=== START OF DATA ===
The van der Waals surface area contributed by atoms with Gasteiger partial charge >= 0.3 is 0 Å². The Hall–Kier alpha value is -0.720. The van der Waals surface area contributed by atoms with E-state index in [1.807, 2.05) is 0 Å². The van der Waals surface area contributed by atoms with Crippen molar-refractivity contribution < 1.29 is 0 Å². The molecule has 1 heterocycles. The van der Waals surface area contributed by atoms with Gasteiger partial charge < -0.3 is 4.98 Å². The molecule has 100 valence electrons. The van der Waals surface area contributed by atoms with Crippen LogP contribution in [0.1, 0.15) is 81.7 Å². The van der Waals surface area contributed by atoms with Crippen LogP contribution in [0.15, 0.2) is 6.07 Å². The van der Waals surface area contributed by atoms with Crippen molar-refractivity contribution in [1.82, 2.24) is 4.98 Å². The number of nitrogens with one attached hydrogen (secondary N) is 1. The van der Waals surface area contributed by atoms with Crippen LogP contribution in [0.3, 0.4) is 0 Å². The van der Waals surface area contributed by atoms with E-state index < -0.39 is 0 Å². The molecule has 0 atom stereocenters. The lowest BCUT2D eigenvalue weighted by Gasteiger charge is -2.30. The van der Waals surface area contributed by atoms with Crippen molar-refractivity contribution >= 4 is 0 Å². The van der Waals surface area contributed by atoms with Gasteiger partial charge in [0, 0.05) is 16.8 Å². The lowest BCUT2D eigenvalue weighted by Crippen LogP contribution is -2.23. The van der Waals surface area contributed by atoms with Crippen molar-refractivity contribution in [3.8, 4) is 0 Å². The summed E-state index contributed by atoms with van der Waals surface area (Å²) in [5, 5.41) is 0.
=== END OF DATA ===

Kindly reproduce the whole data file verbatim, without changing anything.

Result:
The van der Waals surface area contributed by atoms with Gasteiger partial charge >= 0.3 is 0 Å². The Hall–Kier alpha value is -0.720. The van der Waals surface area contributed by atoms with E-state index in [1.807, 2.05) is 0 Å². The van der Waals surface area contributed by atoms with Crippen molar-refractivity contribution < 1.29 is 0 Å². The molecule has 1 heterocycles. The van der Waals surface area contributed by atoms with Gasteiger partial charge < -0.3 is 4.98 Å². The molecule has 100 valence electrons. The van der Waals surface area contributed by atoms with Crippen LogP contribution in [0.1, 0.15) is 81.7 Å². The van der Waals surface area contributed by atoms with Crippen LogP contribution in [0.15, 0.2) is 6.07 Å². The van der Waals surface area contributed by atoms with Crippen molar-refractivity contribution in [1.82, 2.24) is 4.98 Å². The number of nitrogens with one attached hydrogen (secondary N) is 1. The van der Waals surface area contributed by atoms with Crippen LogP contribution in [0.3, 0.4) is 0 Å². The van der Waals surface area contributed by atoms with E-state index < -0.39 is 0 Å². The molecule has 0 atom stereocenters. The lowest BCUT2D eigenvalue weighted by Gasteiger charge is -2.30. The van der Waals surface area contributed by atoms with Crippen molar-refractivity contribution >= 4 is 0 Å². The van der Waals surface area contributed by atoms with Gasteiger partial charge in [0, 0.05) is 16.8 Å². The lowest BCUT2D eigenvalue weighted by Crippen LogP contribution is -2.23. The van der Waals surface area contributed by atoms with Crippen molar-refractivity contribution in [3.8, 4) is 0 Å². The summed E-state index contributed by atoms with van der Waals surface area (Å²) in [5, 5.41) is 0.